Understanding public support for, or opposition to, the use of consumer racial profiling to identify shoplifters

Shaun L. Gabbidon, Tatiyana Laws

Research output: Contribution to journalArticle

1 Citation (Scopus)

Abstract

Scholars have recently begun developing an emerging body of public opinion scholarship on consumer racial profiling (CRP) - the use of racial/ethnic profiling as a primary tactic to identify shoplifters. The existing scholarship has primarily explored the key predictors of support for the use of CRP. Lacking within the literature, however, has been a study that examines the specifics as to why the public supports or opposes CRP. This study explores this question by relying on open-ended responses solicited through the 2012 Penn State Poll. The findings revealed that supporters of CRP believed the practice was effective, that it was justified on the basis of shoplifting statistics and that the cost of shoplifting losses to retail establishments justified its use. Opponents of the use of CRP rejected its use based on the belief that it relied on stereotypes, was ineffective and unconstitutional. The implications of these results are considered.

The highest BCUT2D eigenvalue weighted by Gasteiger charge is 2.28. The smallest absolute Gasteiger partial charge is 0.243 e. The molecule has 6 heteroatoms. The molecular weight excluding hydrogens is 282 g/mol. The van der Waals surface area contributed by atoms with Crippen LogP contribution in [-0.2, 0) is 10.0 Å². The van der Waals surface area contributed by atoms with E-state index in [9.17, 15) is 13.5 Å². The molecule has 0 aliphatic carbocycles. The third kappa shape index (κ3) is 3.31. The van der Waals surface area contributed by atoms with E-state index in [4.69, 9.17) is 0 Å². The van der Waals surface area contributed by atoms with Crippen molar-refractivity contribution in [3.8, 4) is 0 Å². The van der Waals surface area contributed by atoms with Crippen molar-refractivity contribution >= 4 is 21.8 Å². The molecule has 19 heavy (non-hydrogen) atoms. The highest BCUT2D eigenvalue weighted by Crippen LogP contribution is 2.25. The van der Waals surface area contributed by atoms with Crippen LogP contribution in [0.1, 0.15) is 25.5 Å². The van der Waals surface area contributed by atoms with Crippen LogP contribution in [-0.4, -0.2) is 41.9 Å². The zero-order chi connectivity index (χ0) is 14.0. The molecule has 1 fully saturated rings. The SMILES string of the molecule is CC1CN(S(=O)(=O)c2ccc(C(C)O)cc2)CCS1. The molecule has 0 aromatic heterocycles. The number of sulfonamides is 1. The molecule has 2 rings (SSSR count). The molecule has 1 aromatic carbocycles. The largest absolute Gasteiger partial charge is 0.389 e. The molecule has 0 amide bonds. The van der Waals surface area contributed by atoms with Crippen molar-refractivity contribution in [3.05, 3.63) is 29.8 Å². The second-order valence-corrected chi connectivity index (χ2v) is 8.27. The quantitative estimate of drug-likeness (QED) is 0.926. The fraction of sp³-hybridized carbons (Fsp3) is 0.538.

Original languageEnglish (US)
Pages (from-to)409-422
Number of pages14
JournalSecurity Journal
Volume29
Issue number3
DOIs
StatePublished - Jul 1 2016

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public support
opposition
Statistics
shoplifting
Costs
tactics
public opinion
stereotype
statistics
Racial profiling
Public support
costs

All Science Journal Classification (ASJC) codes

  • Safety Research
  • Strategy and Management
  • Law

Cite this

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abstract = "Scholars have recently begun developing an emerging body of public opinion scholarship on consumer racial profiling (CRP) - the use of racial/ethnic profiling as a primary tactic to identify shoplifters. The existing scholarship has primarily explored the key predictors of support for the use of CRP. Lacking within the literature, however, has been a study that examines the specifics as to why the public supports or opposes CRP. This study explores this question by relying on open-ended responses solicited through the 2012 Penn State Poll. The findings revealed that supporters of CRP believed the practice was effective, that it was justified on the basis of shoplifting statistics and that the cost of shoplifting losses to retail establishments justified its use. Opponents of the use of CRP rejected its use based on the belief that it relied on stereotypes, was ineffective and unconstitutional. The implications of these results are considered.",
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Understanding public support for, or opposition to, the use of consumer racial profiling to identify shoplifters. / Gabbidon, Shaun L.; Laws, Tatiyana.

In: Security Journal, Vol. 29, No. 3, 01.07.2016, p. 409-422.

Research output: Contribution to journalArticle

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